Sat, Sep 20, 2008 - Page 2 News List

Nation’s first tooth bank now open for business

By Shelley Huang  /  STAFF REPORTER

Taipei Medical University (TMU) opened the nation’s first tooth bank yesterday, with the goal of storing teeth for natural implants and providing a potential alternative source for harvesting and freezing stem cells.

Doctors touted the move and said it could eventually replace the umbilical cord blood bank recently publicized with a celebrity endorsement and advertising campaign.

COLLABORATIVE EFFORT

The tooth bank for permanent teeth is the result of cooperation between TMU and Hiroshima University in Japan, said Lee Sheng-yang (李勝揚), dean of the TMU School of Dentistry and chief executive officer of the new facility, the TMU Tooth Bank.

“The tooth bank can store healthy permanent teeth, such as wisdom teeth and molars, that were removed for better alignment,” he said. “The teeth can be stored for use later in life, such as when the patient has missing teeth and needs to undergo a tooth implant.”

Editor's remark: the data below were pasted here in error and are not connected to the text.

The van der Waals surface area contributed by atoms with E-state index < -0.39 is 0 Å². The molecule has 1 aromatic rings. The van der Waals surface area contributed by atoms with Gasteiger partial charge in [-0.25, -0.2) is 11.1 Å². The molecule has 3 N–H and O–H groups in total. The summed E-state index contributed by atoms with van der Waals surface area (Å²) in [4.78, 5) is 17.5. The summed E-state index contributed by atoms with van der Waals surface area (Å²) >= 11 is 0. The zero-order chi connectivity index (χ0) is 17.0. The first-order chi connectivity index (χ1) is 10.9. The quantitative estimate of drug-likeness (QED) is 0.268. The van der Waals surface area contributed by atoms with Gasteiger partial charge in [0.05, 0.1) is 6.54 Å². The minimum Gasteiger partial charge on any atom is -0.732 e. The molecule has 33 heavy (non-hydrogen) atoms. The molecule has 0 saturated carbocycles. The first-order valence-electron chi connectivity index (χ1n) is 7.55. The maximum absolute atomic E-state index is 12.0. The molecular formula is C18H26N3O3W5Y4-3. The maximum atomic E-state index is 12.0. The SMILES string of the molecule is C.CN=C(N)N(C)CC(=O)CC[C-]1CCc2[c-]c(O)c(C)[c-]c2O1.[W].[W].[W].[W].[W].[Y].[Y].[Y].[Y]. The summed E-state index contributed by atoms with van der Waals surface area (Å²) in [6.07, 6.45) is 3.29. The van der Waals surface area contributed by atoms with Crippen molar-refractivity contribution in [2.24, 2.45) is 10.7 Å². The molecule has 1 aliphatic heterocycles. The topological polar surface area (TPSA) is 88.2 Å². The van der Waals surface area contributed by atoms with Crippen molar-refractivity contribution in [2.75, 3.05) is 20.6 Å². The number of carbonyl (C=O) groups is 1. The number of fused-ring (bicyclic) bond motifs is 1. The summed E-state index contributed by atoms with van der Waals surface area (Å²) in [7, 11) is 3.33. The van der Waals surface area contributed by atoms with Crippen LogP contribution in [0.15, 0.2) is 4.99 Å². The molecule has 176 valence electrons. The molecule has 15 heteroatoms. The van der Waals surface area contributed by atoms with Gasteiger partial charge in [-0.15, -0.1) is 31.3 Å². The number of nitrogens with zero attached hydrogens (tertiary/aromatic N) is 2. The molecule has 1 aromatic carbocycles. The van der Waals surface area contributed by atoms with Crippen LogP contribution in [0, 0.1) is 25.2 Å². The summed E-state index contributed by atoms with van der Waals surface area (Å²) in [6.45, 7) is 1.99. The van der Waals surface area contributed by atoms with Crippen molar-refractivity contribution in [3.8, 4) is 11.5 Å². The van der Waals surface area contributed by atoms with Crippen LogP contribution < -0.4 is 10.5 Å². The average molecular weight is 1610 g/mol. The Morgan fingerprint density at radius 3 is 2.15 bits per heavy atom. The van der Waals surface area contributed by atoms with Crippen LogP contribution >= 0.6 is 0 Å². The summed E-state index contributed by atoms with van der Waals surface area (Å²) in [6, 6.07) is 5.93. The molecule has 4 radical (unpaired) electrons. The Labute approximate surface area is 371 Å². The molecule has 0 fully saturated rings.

JAPANESE EXPERIENCE

“Natural is best,” he said, explaining that using one’s own teeth can improve integration with the jawbone, shorten recovery time and lower costs.

Hiroshima University’s own tooth bank has seen a success rate of 87 percent for implanting natural teeth.

Other uses for stored teeth could include harvesting and freezing stem cells from the pulp, Lee said.

“You only get one chance to store [umbilical] cord blood and extracting bone marrow is a painful process,” so the tooth bank provides a good source of stem cells, Lee said.

“The stem cells can be used in bone, tissue and oral engineering procedures,” he said.

The process of storing a tooth starts with medical and dental examinations, because teeth from patients with illnesses such as diabetes, osteoporosis and drug addiction cannot be stored, he said.

SELECT HOSPITALS

Surgery would then be performed at a hospital or clinic that has signed a contract with TMU if the tooth is to be stored.

The cost of storing a tooth is NT$40,000 for two years, to be paid by the patient. After a tooth is removed, it will be stored at TMU at minus 130ºC to minus 196ºC.

A tooth can be stored for up to 40 years, Lee said.

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